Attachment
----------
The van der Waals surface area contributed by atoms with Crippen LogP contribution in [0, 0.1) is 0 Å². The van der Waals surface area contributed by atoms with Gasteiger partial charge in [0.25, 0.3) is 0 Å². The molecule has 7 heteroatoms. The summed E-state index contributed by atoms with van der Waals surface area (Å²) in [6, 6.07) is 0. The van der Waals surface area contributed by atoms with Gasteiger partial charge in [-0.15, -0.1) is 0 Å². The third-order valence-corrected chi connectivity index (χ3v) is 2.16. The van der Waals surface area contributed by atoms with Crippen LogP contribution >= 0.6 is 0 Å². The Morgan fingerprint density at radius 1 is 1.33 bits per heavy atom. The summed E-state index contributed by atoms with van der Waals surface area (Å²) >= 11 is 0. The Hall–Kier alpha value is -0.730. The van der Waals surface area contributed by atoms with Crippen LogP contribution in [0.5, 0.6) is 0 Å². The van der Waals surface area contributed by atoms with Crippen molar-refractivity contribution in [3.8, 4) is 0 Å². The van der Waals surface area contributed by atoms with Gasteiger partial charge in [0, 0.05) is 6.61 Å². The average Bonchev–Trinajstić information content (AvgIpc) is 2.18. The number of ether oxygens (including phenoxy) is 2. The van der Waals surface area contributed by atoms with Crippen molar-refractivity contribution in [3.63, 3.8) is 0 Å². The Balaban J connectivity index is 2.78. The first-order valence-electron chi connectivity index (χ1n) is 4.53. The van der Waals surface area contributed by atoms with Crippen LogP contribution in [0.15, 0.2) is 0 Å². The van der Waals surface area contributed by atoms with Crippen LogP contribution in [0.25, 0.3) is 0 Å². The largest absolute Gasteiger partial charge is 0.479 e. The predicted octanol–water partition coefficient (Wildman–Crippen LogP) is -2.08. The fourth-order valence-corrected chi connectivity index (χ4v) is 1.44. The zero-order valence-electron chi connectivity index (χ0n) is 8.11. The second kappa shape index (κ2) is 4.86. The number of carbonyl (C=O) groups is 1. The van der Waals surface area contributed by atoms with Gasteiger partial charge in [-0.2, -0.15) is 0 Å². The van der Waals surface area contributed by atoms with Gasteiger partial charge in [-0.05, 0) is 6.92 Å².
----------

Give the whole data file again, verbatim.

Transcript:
The van der Waals surface area contributed by atoms with Crippen LogP contribution in [0, 0.1) is 0 Å². The van der Waals surface area contributed by atoms with Gasteiger partial charge in [0.25, 0.3) is 0 Å². The molecule has 7 heteroatoms. The summed E-state index contributed by atoms with van der Waals surface area (Å²) in [6, 6.07) is 0. The van der Waals surface area contributed by atoms with Gasteiger partial charge in [-0.15, -0.1) is 0 Å². The third-order valence-corrected chi connectivity index (χ3v) is 2.16. The van der Waals surface area contributed by atoms with Crippen LogP contribution >= 0.6 is 0 Å². The Morgan fingerprint density at radius 1 is 1.33 bits per heavy atom. The summed E-state index contributed by atoms with van der Waals surface area (Å²) >= 11 is 0. The Hall–Kier alpha value is -0.730. The van der Waals surface area contributed by atoms with Crippen LogP contribution in [0.5, 0.6) is 0 Å². The van der Waals surface area contributed by atoms with Crippen molar-refractivity contribution in [3.8, 4) is 0 Å². The van der Waals surface area contributed by atoms with Gasteiger partial charge in [0, 0.05) is 6.61 Å². The average Bonchev–Trinajstić information content (AvgIpc) is 2.18. The number of ether oxygens (including phenoxy) is 2. The van der Waals surface area contributed by atoms with Crippen molar-refractivity contribution in [3.63, 3.8) is 0 Å². The Balaban J connectivity index is 2.78. The first-order valence-electron chi connectivity index (χ1n) is 4.53. The van der Waals surface area contributed by atoms with Crippen LogP contribution in [0.15, 0.2) is 0 Å². The van der Waals surface area contributed by atoms with Crippen LogP contribution in [0.25, 0.3) is 0 Å². The largest absolute Gasteiger partial charge is 0.479 e. The predicted octanol–water partition coefficient (Wildman–Crippen LogP) is -2.08. The fourth-order valence-corrected chi connectivity index (χ4v) is 1.44. The zero-order valence-electron chi connectivity index (χ0n) is 8.11. The second kappa shape index (κ2) is 4.86. The number of carbonyl (C=O) groups is 1. The van der Waals surface area contributed by atoms with Gasteiger partial charge in [-0.2, -0.15) is 0 Å². The van der Waals surface area contributed by atoms with Gasteiger partial charge in [-0.05, 0) is 6.92 Å².